3D Printing Robots
on Demand


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KUKA Connect cloud-based software platform allows customers to access and analyze their robot's data. Image: KUKA

Roboticist Daniela Rus found out just how right the philosopher Plato was when he wrote, “Necessity is the mother of invention.” She was teaching in the computer science department at Dartmouth in the mid-1990s, her first faculty position after earning a Ph.D. from Cornell, and she wanted to start a robotics lab. But the university did not have the facilities to do so nor were students trained to use lathes, CNC machines, and the like.

One thing she knew, though, was that her students knew how to program. At the time, there was this new technology just becoming available, called rapid prototyping. "Why not give it a try," she thought. “Instead of machining, we could 3D print the models,” Rus says. So she spent almost her entire startup budget to invest in a 3D printer that allowed her (and her students) to take a non-traditional approach to building robots. An unrealized benefit at the time: It gave her a head start in the field.

Now, two decades later as director of MIT’s Computer Science and Artificial Intelligence Laboratory (CSAIL), she and her team have developed an approach for printing dynamic robots, a real step toward having “a robot technically walk itself out of the printer. As roboticists, we want to print an entire robotic system with the same ease as I print a paper,” says Rus, who oversees the project.

A scene from RViz, a 3D software that lets user visualize different types of ROS data. Image: ROS

The key is a technique they developed that enables the simultaneous printing of solids and liquids. The team calls this “printable hydraulics.” Current technology allows only the printing of solid components, which means the body of the robot can be printed, but the actuation systems must be developed, assembled, and installed separately.

This new method enables the complete encapsulation of liquids that can be enclosed in the body of the robot during the printing process. “With that, we can begin to develop models that encapsulate hydraulic actuation,” Rus says. “As we move liquids from one part of the system to the other, it effectively creates movement.”

Using an off-the-shelf inkjet 3D printer modified by the team, the robot is built layer-by-layer from the bottom up by depositing individual droplets of materials 20 to 30 microns in diameter each. According to team member Robert MacCurdy, MIT postdoctoral researcher, 3D inkjet printing allows the use of eight different materials deposited adjacent to one another all at the same time. Then, high-intensity UV light solidifies all of the materials except for the liquids.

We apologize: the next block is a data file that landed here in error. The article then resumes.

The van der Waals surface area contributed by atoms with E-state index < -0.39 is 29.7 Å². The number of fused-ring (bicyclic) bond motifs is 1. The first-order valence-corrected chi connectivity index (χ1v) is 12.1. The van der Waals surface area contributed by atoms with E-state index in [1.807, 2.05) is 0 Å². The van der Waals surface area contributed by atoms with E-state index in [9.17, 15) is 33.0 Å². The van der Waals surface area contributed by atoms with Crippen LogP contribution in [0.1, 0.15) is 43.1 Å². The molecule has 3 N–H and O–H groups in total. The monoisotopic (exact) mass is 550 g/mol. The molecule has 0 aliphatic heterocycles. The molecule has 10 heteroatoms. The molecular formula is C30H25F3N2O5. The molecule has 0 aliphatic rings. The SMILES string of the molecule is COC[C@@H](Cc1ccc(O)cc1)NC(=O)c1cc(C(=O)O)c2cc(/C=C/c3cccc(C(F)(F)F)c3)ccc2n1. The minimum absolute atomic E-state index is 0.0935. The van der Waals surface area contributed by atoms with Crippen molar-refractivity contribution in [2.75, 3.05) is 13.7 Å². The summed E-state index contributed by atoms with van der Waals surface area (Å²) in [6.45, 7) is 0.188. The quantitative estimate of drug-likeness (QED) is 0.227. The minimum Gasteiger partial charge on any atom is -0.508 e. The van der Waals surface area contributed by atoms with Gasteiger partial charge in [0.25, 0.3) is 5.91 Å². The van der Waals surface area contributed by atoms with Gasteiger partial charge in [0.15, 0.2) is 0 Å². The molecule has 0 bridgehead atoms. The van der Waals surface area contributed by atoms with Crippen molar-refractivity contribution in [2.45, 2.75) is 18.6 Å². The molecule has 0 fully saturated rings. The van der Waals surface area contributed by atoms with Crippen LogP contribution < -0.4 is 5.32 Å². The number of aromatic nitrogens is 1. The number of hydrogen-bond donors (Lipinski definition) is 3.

To show the concept, the team 3D printed a tiny, six-legged, insect-like robot, approximately 5.5 inches long, 3.5 inches wide, and 2.5 inches tall, weighing just 24 ounces. The robot crawls powered by 12 hydraulic pumps, or bellows, embedded in the body, which transmit force. 

“The network of bellows and channels allows the liquid to move through the system,” Rus explains. “Moving this liquid through the system allows us to make different movements. We get the legs to move in a way that enables a tripod gait for the robot.”

Aside from a motor and power supply, every component was printed in a single step with no assembly required. Rus says the big engineering challenge was determining how to configure a 3D printer to enable the creation of such complex systems; in other words, how to design systems that use modules that can create linear and rotational motion and then compose them into an actual working system.

“The insect is a very complex system,” she says. “It’s remarkable you could build that without needing any manual assembly.”

The team began working on the project in the summer of 2015. “We tried a number of different designs and variations on the design. The first ones did not work so well,” she says. As the team continued to experiment, they came upon the one that worked, using an off-the-shelf 3D printer that they modified. They have plans down the road to create their own printer.

There are many advantages to using this technique to create robots, including flexibility in design after a template is made (to customize the robot for the task it will be used for); speed; and lower cost. Although the insect-like robot took 22 hours to print, the researchers said that wasn’t a long time considering its complexity. Accelerating the process is most dependent on improvement of the printers themselves, Rus adds.

“It’s very interesting how needs inspire innovation,” she says. “My need at [Dartmouth] was to make robots, and I had certain resources. Buying this big machine gave me a very interesting new approach.”

Nancy S. Giges is an independent writer.

As roboticists, we want to print an entire robotic system with the same ease as I print a paper.

Daniela Rus, director, CSAIL, MIT

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October 2016

by Nancy S. Giges, ASME.org